“Cartels scheme to get noncriminals to do their dirty work”, written by ALFREDO CORCHADO, appeared in the Dallas Morning News on December 30, 2011. This is an interesting article outlining how drug traffickers in Mexico use threats of violence to enlist unwilling smugglers into the drug trade, yet another example of how human traffickers exploit others. Under the Trafficking Victims Protection Act of 2000, labor or services obtained through force, fraud, or coercion is human trafficking. Corchado mentions a woman, currently in custody, who was told by drug traffickers her family would be harmed if she did not transport marijuana across the border into El Paso. This type of coercion, threats to harm someone’s family, is often used by traffickers who exploit their victims through the commercial sex trade, or other forms of involuntary labor. But this particular situation places victims is a terrible position where they have no one to turn to for help. Corchado quotes the mother of one victim, “We’re innocent people, but no one believes our story in the United States, or in Mexico. …it’s like it never happened because we don’t speak up; we don’t complain. Complain to Whom? We don’t trust Mexican authorities, and the Americans see everything in black and white.”
Speaking from the perspective of American law enforcement, this type of situation is exceedingly difficult to investigate! If I arrest an individual possessing drugs in California (my home state) after they have crossed the border from Mexico, how can I verify their version of events when I would need to conduct my investigation in Mexico? This heinous use of innocent victims as human mules not only places all of the risk of transport on the enslaved (for slaves is exactly what these people are), but at the same time it shelters the drug cartels and their minions, placing a border, lack of law enforcement cooperation, language, and other barriers between those who are responsible for protecting victims of crimes and the true criminals in this situation.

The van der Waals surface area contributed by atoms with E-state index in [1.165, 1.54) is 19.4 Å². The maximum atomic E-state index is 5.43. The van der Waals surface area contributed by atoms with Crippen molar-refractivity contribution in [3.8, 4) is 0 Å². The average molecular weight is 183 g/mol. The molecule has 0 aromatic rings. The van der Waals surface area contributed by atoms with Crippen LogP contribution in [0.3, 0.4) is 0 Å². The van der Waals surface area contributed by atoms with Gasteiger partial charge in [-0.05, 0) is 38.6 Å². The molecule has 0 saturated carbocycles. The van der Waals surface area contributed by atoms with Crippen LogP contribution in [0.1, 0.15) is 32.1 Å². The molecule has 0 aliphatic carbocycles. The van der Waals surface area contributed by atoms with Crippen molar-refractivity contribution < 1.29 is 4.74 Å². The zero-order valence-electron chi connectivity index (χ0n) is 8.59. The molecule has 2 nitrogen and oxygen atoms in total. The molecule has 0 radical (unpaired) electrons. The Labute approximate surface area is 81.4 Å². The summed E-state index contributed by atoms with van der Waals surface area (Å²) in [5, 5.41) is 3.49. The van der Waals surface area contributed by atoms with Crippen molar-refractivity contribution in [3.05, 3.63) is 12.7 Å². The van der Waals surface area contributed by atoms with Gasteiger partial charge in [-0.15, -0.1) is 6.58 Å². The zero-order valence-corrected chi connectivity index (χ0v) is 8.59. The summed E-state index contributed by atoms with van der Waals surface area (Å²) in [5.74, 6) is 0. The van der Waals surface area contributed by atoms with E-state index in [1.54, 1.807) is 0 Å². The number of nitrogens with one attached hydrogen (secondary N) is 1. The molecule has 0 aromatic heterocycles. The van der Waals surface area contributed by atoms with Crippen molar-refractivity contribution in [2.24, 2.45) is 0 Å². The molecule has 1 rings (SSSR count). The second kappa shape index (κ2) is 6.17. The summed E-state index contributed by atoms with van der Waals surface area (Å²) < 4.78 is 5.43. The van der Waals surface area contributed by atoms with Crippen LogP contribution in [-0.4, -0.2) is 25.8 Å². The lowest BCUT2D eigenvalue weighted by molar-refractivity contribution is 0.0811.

As an investigator, I have on occasion initially suspected a particular individual of committing a crime, only to change my mind later on. My job then is to not only determine who did commit the crime, but often to find evidence to support the alibi of the person initially suspected. Imagine this situation: working as a patrol officer I make contact with a man and his friend who are walking down the street, and through a legal search I find a envelop of cocaine in his pocket. He professes the cocaine is not his, but belongs to his friend who is walking with him. I can either take the easy route and arrest the man for possession or, if I am diligent in my work, I question both parties to determine if the story is true. But if I only have the suspect to interview, and no way to investigate and verify their statement, my options are nil; I cannot simply release an individual, even if I believe their story. I must have exculpatory evidence which I can take to my prosecutor, who has the authority to drop any charges against the suspect.
Of course, those individuals who are forced to transport drugs are in the minority; most drug smuggling is performed by willing participants. This makes the decision too easy for most law enforcement officers: arrest the person holding the drugs and let the attorneys and the court system figure out the details from there, after all, possession is 99 percent of the law.
In the midst of the drug trade, and especially the violence embraced by the Mexican cartels, there are many innocent victims. Those of us combating human trafficking must see this element of the cartel’s business for exactly what it is: another form of slavery. This type of exploitation will be immensely difficult to prevent or solve, but the first step in defeating any problem is recognition. I applaud Alfredo Corchado for his work.